KANSAS CITY, Mo. (AP) — A Kansas City firefighter has been charged after witnesses allege he called a child a racial slur and then spat on him inside a restaurant.  Terrence J. Skeen, 42, was charged in Overland Park Municipal Court with battery, assault and disorderly conduct in connection to the Feb. 26 incident at a Hooters restaurant, the Kansas City Star reported . Witnesses told police that a customer used a racial slur and spit on a child.  The boy had wandered away from his family who were at the restaurant celebrating a birthday when the incident happened.  "He basically said get that little 'blank' up off the floor," one witness told KCTV-TV. "The N-word started to get thrown around."  Overland Park police said the case also has been referred to the FBI for further investigation.  A Kansas City spokesman said Skeen has worked for the fire department for more than 15 years.  City officials declined to comment on individual personnel or discipline issues, but stated that the city "values diversity and expects all employees to treat others with respect."  Hooters of America, the restaurant's corporate office, released a statement saying they don't "tolerate any harassment or discriminatory language" and that "the safety and well-being of our guests and employees are our utmost priorities."

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Retired Banker Running for Congress in Kansas 3rd District

LEAWOOD, Kan. (AP) — A retired Kansas City-area banker is running as a Democrat for Congress for the Kansas 3rd District seat held by Republican Kevin Yoder.  The Kansas City Star reports that Sylvia Williams of Leawood announced her candidacy Wednesday in a video posted online. The 52-year-old said she worked for Commerce Bank, U.S. Bank and the Overland Park office of First Tennessee bank before retiring last year.  Yoder first won the seat in the Kansas City-area district in 2010 and is seeking his fifth term.  Williams' website says she favors reinstating a federal ban on assault-style weapons and making annual cost-of-living increases in the federal minimum wage.  Other Democrats running include 2016 nominee Jay Sidie, lawyer Sharice Davids, nonprofit executive Mike McCamon, teacher Tom Niermann and labor attorney Brent Welder.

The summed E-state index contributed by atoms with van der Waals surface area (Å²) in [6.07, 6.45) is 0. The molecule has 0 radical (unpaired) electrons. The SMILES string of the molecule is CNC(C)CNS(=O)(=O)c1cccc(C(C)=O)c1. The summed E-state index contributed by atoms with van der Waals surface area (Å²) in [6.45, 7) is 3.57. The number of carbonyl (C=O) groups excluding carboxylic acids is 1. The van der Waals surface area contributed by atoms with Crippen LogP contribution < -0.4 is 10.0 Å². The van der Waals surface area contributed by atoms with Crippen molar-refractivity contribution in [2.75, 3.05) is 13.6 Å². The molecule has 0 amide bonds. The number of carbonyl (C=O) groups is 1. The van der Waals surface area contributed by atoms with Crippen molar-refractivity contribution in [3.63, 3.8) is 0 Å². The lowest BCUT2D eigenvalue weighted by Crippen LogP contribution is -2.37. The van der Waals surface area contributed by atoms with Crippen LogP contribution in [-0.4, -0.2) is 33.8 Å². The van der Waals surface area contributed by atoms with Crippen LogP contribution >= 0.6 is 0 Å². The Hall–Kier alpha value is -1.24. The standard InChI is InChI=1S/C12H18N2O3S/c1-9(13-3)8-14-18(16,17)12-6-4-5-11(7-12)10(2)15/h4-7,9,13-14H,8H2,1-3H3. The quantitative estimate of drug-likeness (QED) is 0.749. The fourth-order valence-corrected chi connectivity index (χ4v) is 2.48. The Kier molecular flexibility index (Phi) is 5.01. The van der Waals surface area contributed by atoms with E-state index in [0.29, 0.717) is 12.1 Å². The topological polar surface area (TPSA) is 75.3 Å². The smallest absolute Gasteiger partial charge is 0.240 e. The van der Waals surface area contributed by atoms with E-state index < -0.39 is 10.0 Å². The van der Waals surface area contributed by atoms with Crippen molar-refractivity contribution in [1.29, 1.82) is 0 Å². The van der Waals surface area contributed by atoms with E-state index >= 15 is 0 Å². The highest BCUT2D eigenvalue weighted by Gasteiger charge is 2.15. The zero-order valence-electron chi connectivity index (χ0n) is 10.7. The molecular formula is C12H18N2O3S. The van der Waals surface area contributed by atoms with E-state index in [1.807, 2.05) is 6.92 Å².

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Kansas Boy Shot by His Older Brother in Apparent Accident

LAWRENCE, Kan. (AP) — Authorities say an 11-year-old boy is believed to have been accidently shot by his older brother with a rifle. The Lawrence Journal-World reports the boy was treated Thursday evening at Lawrence Memorial Hospital after being taken there in a personal vehicle. Deputies with the Douglas County Sheriff's Office determined the boy had been shot in the ankle with a .22 caliber rifle by his 16-year-old brother outside their residence. The injury is not life-threatening. Sergeant Kristen Channel says the sheriff's office is still investigating, but it appears the shooting was accidental.

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Settlement Resolves Lawsuit over Pepe the Frog Paintings

The cartoonist who created Pepe the Frog has resolved a copyright infringement lawsuit he filed against a Missouri woman accused of selling paintings copying the character. The settlement is the latest milestone in California-based cartoonist Matt Furie's legal campaign to reclaim his creation from far-right extremists who co-opted Pepe. A court filing Friday says Furie and Kansas City resident Jessica Logsdon agreed to the suit's dismissal, with each side bearing their own legal expenses. Furie's lawyers released a statement that says Logsdon inadvertently and unintentionally infringed on Furie's copyrights. It adds that Logsdon disavows any association with the "alt-right," a white nationalist, anti-Semitic fringe movement that's adopted Pepe as a mascot. The settlement comes less than a week after Furie sued conspiracy-promoting website Infowars for selling a poster copying Pepe.

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K-State's Wade Will Miss Big 12 Tourney Showdown with KU

KANSAS CITY, Mo. (AP) — Kansas State junior forward Dean Wade will miss Friday night's Big 12 Tournament semifinal game against No. 9 KU because of a foot injury. The Wildcats said the move was a precautionary measure after Wade was hurt during Thursday's 66-64 win over TCU. Coach Bruce Weber says Wade would be re-evaluated for Saturday's title game if the Wildcats advance. Wade has averaged 16.5 points and 6.3 rebounds per game. He has led the Wildcats in scoring a team-best 13 times and has averaged 33.6 minutes per game.